We have also created a Diversity, Equity, and Inclusion toolkit on our website as a resource that can help employers recruit, hire, support, retain and promote—we want the whole pipeline. We have hired a director of Career Equity and Access, Ade Igbeineweka, who speaks with employers to help them generate ideas. She connects recruiters and companies that are looking to improve their processes for recruiting and hiring a diverse candidate pool.
We are really fortunate that there is a pretty equal rate of Suffolk graduates getting a job or going to grad school, regardless of their race and gender. What’s not the same are their salaries, the support they receive on the job, or the amount of inclusion they feel. We need to do better at collecting that data, and looking at their trajectories after graduation—were they initially underemployed and then stuck in an underemployed career? Are they on track for leadership and c-suite positions or are they being overlooked for those promotions?
There is a real, historic, measurable, true-in-the-data imbalance in how people who are white and how people who are not white are educated and how they prosper in our economy. That is inarguable. So when we talk about systemic bias, it’s not that people are racist and don’t want to hire nonwhites. It’s that we’ve created a system where we talk about cultural fit, and we look for people who look like us, who look like people we’ve worked with before, or who share our similar experiences. And we say, “Oh, that person wasn’t a good fit for our organization,” without saying, “Maybe that’s good. Maybe we need somebody who can help our organization change.”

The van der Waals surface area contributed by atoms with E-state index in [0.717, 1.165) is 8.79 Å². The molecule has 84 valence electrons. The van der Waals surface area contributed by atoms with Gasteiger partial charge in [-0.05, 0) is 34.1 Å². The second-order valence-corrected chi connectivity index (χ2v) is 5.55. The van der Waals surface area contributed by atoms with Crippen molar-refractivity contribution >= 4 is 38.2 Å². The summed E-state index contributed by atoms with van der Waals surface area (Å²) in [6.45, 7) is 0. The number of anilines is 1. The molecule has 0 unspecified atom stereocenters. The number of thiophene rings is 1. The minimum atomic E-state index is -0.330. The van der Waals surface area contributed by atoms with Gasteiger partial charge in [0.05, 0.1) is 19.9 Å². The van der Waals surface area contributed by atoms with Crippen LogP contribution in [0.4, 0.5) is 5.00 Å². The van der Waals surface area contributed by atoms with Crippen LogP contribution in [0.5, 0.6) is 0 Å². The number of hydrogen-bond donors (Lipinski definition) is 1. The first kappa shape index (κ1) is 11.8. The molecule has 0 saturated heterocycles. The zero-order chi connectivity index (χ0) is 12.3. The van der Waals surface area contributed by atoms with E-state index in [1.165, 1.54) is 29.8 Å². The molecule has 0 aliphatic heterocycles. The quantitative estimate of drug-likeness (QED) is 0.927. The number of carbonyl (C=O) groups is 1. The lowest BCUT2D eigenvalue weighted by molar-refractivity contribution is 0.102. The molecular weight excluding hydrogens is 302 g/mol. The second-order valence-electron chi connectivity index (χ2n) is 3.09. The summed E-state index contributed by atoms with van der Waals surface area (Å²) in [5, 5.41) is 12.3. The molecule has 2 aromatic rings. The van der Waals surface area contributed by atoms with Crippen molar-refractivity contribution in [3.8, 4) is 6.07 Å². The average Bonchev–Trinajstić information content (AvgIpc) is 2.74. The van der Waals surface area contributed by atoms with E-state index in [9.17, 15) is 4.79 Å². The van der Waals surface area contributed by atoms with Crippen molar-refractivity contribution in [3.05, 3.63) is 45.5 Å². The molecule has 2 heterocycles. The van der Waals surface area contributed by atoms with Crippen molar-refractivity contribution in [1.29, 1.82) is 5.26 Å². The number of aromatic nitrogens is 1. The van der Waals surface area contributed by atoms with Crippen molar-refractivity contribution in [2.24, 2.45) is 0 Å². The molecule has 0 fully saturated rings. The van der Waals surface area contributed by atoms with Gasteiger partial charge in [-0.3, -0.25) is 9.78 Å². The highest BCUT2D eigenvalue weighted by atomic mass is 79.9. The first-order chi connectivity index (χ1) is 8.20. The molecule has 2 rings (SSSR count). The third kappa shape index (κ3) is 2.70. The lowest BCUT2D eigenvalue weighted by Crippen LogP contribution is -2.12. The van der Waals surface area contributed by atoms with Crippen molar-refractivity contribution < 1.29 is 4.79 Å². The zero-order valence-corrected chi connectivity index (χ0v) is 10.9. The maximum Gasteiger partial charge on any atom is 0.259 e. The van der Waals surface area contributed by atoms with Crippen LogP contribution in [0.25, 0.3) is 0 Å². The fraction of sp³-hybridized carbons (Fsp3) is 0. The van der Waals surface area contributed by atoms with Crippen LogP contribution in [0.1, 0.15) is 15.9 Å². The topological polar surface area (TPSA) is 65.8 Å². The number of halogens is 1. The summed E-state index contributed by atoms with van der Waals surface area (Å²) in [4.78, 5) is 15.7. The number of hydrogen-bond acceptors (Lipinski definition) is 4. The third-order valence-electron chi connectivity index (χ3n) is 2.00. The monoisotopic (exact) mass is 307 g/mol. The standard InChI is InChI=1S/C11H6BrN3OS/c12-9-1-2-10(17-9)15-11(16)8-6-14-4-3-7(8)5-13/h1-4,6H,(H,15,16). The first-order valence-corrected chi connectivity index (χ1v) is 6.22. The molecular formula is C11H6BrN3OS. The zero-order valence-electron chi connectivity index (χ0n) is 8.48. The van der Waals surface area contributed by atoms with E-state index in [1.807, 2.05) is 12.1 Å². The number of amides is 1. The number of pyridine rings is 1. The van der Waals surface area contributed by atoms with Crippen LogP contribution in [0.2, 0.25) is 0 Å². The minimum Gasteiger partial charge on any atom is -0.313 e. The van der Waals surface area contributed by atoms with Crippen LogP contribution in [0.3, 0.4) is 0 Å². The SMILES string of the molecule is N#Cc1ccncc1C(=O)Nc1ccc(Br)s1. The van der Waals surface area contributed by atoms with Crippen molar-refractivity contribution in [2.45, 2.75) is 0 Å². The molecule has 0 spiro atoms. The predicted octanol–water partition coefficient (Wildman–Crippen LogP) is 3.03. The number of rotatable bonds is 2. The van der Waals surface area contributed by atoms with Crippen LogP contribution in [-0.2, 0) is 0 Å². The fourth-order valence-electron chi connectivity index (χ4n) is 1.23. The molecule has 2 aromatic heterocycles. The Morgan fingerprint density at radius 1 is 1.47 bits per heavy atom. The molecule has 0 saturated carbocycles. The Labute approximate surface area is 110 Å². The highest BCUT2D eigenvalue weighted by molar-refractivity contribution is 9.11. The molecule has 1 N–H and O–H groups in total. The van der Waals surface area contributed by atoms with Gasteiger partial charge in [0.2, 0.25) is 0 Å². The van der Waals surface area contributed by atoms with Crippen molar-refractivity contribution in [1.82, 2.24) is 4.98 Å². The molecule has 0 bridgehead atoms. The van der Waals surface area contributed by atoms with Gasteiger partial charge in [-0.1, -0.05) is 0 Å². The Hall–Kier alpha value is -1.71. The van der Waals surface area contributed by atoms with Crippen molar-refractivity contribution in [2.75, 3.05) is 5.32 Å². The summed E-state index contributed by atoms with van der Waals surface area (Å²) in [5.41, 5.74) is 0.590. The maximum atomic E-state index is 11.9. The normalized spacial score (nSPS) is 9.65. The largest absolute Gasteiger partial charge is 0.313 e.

Q: Many students think of a career center as just a resource to help them get an internship or job. Is that a misconception?
A: A job is different than a career. You can find a job on a job board. Building out a career is finding a calling. It’s finding a set of jobs and a path for yourself that will change over time. And that’s what the Center for Career Equity, Development & Success will help you build. It means identifying your values and life goals, and learning how to build a professional network of mentors and colleagues who are going to be able to support you when you’re having success and failures in your professional life, and who will also make you aware of new opportunities.
We know that the number one reason students invest in a college education is to improve their future career prospects. It’s our job to help them realize that that’s not something that happens in the last three months of college, but something they can start building from day one. So the big idea is that you’re going to be in a career for most of your life, and it’s going to change a lot. We want to give you the tools to have active control over your career, and not be at the whim of fate.
Q: What are you most excited about as students are coming back?
A: Some career centers are like dentist offices, where students visit once or twice a year. I’m excited for the Center to be a vibrant part of campus—a place where students come regularly because they know they are going to get great help and advice.
Office of Public Affairs